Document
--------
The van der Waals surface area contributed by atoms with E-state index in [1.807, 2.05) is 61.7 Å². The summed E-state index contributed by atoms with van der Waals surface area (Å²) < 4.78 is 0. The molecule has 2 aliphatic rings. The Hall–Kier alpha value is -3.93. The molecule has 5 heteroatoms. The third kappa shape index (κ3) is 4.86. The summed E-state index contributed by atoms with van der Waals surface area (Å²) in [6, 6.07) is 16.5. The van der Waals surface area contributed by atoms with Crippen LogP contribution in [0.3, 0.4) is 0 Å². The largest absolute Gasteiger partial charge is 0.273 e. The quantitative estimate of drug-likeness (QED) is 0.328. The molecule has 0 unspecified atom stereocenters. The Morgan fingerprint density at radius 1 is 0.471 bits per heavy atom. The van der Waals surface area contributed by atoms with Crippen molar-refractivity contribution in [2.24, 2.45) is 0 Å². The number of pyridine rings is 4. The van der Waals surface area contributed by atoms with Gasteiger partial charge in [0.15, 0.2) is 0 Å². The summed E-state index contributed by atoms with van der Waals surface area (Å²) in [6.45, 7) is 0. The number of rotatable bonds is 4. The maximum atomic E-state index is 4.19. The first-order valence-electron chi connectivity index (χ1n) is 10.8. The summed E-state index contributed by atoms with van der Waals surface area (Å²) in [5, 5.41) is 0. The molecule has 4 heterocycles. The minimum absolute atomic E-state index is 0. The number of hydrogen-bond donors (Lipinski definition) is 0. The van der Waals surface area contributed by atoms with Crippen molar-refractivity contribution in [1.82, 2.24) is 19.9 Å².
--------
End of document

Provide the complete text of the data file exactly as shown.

The van der Waals surface area contributed by atoms with E-state index in [1.807, 2.05) is 61.7 Å². The summed E-state index contributed by atoms with van der Waals surface area (Å²) < 4.78 is 0. The molecule has 2 aliphatic rings. The Hall–Kier alpha value is -3.93. The molecule has 5 heteroatoms. The third kappa shape index (κ3) is 4.86. The summed E-state index contributed by atoms with van der Waals surface area (Å²) in [6, 6.07) is 16.5. The van der Waals surface area contributed by atoms with Crippen LogP contribution in [0.3, 0.4) is 0 Å². The largest absolute Gasteiger partial charge is 0.273 e. The quantitative estimate of drug-likeness (QED) is 0.328. The molecule has 0 unspecified atom stereocenters. The Morgan fingerprint density at radius 1 is 0.471 bits per heavy atom. The van der Waals surface area contributed by atoms with Crippen molar-refractivity contribution in [2.24, 2.45) is 0 Å². The number of pyridine rings is 4. The van der Waals surface area contributed by atoms with Gasteiger partial charge in [0.15, 0.2) is 0 Å². The summed E-state index contributed by atoms with van der Waals surface area (Å²) in [6.45, 7) is 0. The number of rotatable bonds is 4. The maximum atomic E-state index is 4.19. The first-order valence-electron chi connectivity index (χ1n) is 10.8. The summed E-state index contributed by atoms with van der Waals surface area (Å²) in [5, 5.41) is 0. The molecule has 4 heterocycles. The minimum absolute atomic E-state index is 0. The number of hydrogen-bond donors (Lipinski definition) is 0. The van der Waals surface area contributed by atoms with Crippen molar-refractivity contribution in [1.82, 2.24) is 19.9 Å².